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Showing posts from November, 2009

Covenant of the Word

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Thoughts from scribe-in-residence Julie Seltzer on what she's writing, her process, and the experience of writing a Torah on public view.
“Is this something men do as well, or are there only female scribes?”

Wow. This question, asked at one of the Q&A sessions I lead on breaks from writing, is on one level so charming. It’s not too hard to imagine that ritual calligraphy would be situated primarily in the realm of the feminine; I could see scribing lumped in the same category as baking and weaving–“women’s art.” But on another level I found the question disturbing, not having anything to do with gender at all.

Baffling Babel

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Thoughts from scribe-in-residence Julie Seltzer on what she's writing, her process, and the experience of writing a Torah on public view.

“You began learning scribing just two years ago. Is this, perhaps, hubris?” asked the reporter.“I’m not sure what hubris means.”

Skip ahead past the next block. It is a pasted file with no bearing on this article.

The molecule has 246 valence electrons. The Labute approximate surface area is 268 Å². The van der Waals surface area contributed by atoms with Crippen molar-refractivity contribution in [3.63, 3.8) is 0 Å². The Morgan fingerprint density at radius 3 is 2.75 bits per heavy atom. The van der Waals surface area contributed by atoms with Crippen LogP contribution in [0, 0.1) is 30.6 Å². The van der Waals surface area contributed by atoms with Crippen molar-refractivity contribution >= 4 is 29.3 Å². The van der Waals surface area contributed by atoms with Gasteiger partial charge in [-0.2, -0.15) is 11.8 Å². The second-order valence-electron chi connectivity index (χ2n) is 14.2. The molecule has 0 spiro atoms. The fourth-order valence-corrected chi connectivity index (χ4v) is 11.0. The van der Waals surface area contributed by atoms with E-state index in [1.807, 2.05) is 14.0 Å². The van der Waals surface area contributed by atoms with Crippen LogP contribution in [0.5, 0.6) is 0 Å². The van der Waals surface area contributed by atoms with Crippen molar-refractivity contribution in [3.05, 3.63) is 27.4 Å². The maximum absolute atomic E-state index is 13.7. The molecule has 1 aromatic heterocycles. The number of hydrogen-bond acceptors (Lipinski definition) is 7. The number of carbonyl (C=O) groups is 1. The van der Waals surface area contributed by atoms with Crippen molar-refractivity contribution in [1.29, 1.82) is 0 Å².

“Arrogance. Over-reaching.”

Ah.

So I’m writing the story of the Tower of Babble: the people were of “one language, of unified speech,” and they aim to build a city that reaches the heavens. Ambitious indeed! In the Torah narrative, this qualifies as hubris, and God makes sure they fail by confounding their language, losing their collective power. And as I’m writing the story, I get a bit confounded myself. Let me explain:

Opening Talk: Project 304,805

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This is a transcript of the talk delivered by Scribe Julie Seltzer at the opening of the exhibition, As It Is Written: Project 304,805. Julie will be periodically be sharing her thoughts on what she is writing, her process, and the experience of writing a Torah on public view.
These words were offered in memory of my mother, Chaya bat Pinchas v'Batsheva.
This weekend is Simchat Torah, the Celebration of Torah, which marks the end of the yearly Torah reading cycle. It feels like a particularly auspicious time to begin writing a Torah. On Simchat Torah we read the very end of the Torah, and then immediately read the beginning, making the Torah more like a circular document than a linear one.